The study was conducted at the Dental Faculty, University of the Western Cape, Cape Town, South Africa in 2017. Ethical clearance was obtained from the Research Ethics Committee of the university with the following reference number: BM 16/3/31

Preparation of the L-PRF samples

Thirty six milliliters of blood was obtained from a single 30-year-old healthy male volunteer via venipuncture of the left antecubital vein, Two methods were used to prepare L-PRF, i.e.:

1. Modified L-PRF: Blood samples were collected in 9ml blood collecting tubes that contain clot activator i.e., Vacuette® 9ml serum tubes with Ζ Serum Clot Activator (Greiner BioOne International AG, Germany). The blood samples were then centrifuged at 400g for 12 minutes in a standard benchtop centrifuge (PLC-03, Hicare International, Taiwan).

2. A-PRF+:Blood samples were collected in 10 ml A-PRF+ tubes (Process for PRF, Nice, France), and centrifuged for 1300RPM for 8 minutes, using a dedicated tabletop centrifuge (PRF DUO, Process For PRF, Nice, France).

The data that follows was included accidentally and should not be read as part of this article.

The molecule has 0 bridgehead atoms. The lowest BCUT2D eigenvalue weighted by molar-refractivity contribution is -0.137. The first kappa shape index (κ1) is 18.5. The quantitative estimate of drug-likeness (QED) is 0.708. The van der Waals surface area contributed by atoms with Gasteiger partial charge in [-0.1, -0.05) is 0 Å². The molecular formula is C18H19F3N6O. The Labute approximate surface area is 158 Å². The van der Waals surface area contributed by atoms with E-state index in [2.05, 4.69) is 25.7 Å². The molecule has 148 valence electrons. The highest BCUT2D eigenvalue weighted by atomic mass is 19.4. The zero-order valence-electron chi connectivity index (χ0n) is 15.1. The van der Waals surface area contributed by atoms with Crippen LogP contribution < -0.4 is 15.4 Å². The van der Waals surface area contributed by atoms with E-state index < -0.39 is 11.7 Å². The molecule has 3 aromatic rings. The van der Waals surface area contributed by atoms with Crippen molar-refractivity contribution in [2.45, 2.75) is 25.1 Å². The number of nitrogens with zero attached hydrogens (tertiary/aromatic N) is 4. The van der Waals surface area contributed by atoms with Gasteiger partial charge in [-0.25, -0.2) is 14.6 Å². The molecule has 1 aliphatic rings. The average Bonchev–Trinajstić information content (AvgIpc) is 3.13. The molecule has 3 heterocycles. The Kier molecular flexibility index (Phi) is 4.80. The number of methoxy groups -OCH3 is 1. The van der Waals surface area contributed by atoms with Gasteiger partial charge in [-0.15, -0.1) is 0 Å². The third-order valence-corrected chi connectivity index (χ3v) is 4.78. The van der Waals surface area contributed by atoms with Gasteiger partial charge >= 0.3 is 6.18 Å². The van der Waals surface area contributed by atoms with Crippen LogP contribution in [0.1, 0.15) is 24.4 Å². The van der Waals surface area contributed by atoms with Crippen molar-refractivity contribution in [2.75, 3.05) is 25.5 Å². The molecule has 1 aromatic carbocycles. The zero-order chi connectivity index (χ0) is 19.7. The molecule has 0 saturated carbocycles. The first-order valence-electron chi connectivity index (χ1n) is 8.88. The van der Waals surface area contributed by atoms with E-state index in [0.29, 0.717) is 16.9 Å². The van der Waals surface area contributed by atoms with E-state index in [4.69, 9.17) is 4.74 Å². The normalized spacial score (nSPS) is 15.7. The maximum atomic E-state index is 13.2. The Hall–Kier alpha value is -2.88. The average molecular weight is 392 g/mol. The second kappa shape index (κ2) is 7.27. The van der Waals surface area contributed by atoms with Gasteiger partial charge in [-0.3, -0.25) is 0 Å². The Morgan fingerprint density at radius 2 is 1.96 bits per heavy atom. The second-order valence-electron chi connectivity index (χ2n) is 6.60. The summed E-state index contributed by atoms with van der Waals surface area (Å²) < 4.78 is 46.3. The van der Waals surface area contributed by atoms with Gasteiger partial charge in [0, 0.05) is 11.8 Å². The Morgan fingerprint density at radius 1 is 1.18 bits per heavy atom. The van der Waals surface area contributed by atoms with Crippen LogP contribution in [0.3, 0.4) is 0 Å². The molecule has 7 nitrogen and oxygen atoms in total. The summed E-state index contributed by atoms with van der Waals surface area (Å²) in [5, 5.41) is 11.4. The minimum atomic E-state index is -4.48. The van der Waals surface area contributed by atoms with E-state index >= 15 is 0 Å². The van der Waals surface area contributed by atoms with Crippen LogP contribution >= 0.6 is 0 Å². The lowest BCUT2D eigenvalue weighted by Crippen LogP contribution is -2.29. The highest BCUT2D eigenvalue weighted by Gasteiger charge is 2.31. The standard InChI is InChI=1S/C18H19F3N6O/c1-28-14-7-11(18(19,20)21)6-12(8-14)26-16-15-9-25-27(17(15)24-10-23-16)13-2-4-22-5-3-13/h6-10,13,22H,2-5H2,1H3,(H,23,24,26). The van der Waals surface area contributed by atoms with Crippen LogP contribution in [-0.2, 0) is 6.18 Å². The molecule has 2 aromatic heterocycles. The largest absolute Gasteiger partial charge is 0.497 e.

After being centrifuged, the blood from both groups separated Into 3 distinct layers (Fig 1). From previous reports, the layers could be distinguished as a topmost layer consisting of acellular platelet poor plasma, Modified L-PRF/A-PRF+ in the middle, and red blood cells at the bottom of the test túbe.6·8 In order to standardise L-PRF thickness, the resultant L-PRF clots from both groups were removed from the tubes, and subjected to controlled compression, using a specifically designed tool i.e., the PRF Box® (Process for PRF, Nice, France) (Fig 2).23 All the samples were then transferred for preparation for scanning electron microscopy analysis.





Preparation for scanning electron microscopy (SEM) All the samples were fixed using 2.5% gluteraldehyde in phosphate buffered saline (PBS) for 1 hour. Each specimen was removed and washed in PBS for 5 minutes (twice) and thereafter distilled water for 5 minutes (twice). The specimens were then dehydrated serially with 50%, 70%, 90% and 100% ethanol, with each dehydration step taking 10 minutes. The samples were then transferred to the Electron Microscope Unit, Department of Physics, University of the Western Cape, for critical point drying, gold-palladium coating, and mounting for SEM analysis.